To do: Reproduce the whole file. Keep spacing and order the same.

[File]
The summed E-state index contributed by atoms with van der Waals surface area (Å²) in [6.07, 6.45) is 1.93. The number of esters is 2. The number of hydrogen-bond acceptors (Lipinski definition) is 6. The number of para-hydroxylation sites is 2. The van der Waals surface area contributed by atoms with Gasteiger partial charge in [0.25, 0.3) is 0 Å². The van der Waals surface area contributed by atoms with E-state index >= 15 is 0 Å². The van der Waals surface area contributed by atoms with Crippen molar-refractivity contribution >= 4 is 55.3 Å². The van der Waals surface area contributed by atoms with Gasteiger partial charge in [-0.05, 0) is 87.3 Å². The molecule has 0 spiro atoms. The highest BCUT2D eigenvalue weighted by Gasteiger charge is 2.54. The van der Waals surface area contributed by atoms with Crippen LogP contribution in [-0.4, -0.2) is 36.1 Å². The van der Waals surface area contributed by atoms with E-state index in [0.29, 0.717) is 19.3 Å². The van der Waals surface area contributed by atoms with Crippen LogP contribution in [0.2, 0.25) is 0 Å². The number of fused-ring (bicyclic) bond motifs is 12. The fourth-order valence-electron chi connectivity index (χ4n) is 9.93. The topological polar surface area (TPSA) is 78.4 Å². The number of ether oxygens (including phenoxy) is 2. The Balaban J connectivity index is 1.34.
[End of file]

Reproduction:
The summed E-state index contributed by atoms with van der Waals surface area (Å²) in [6.07, 6.45) is 1.93. The number of esters is 2. The number of hydrogen-bond acceptors (Lipinski definition) is 6. The number of para-hydroxylation sites is 2. The van der Waals surface area contributed by atoms with Gasteiger partial charge in [0.25, 0.3) is 0 Å². The van der Waals surface area contributed by atoms with E-state index >= 15 is 0 Å². The van der Waals surface area contributed by atoms with Crippen molar-refractivity contribution >= 4 is 55.3 Å². The van der Waals surface area contributed by atoms with Gasteiger partial charge in [-0.05, 0) is 87.3 Å². The molecule has 0 spiro atoms. The highest BCUT2D eigenvalue weighted by Gasteiger charge is 2.54. The van der Waals surface area contributed by atoms with Crippen LogP contribution in [-0.4, -0.2) is 36.1 Å². The van der Waals surface area contributed by atoms with E-state index in [0.29, 0.717) is 19.3 Å². The van der Waals surface area contributed by atoms with Crippen LogP contribution in [0.2, 0.25) is 0 Å². The number of fused-ring (bicyclic) bond motifs is 12. The fourth-order valence-electron chi connectivity index (χ4n) is 9.93. The topological polar surface area (TPSA) is 78.4 Å². The number of ether oxygens (including phenoxy) is 2. The Balaban J connectivity index is 1.34.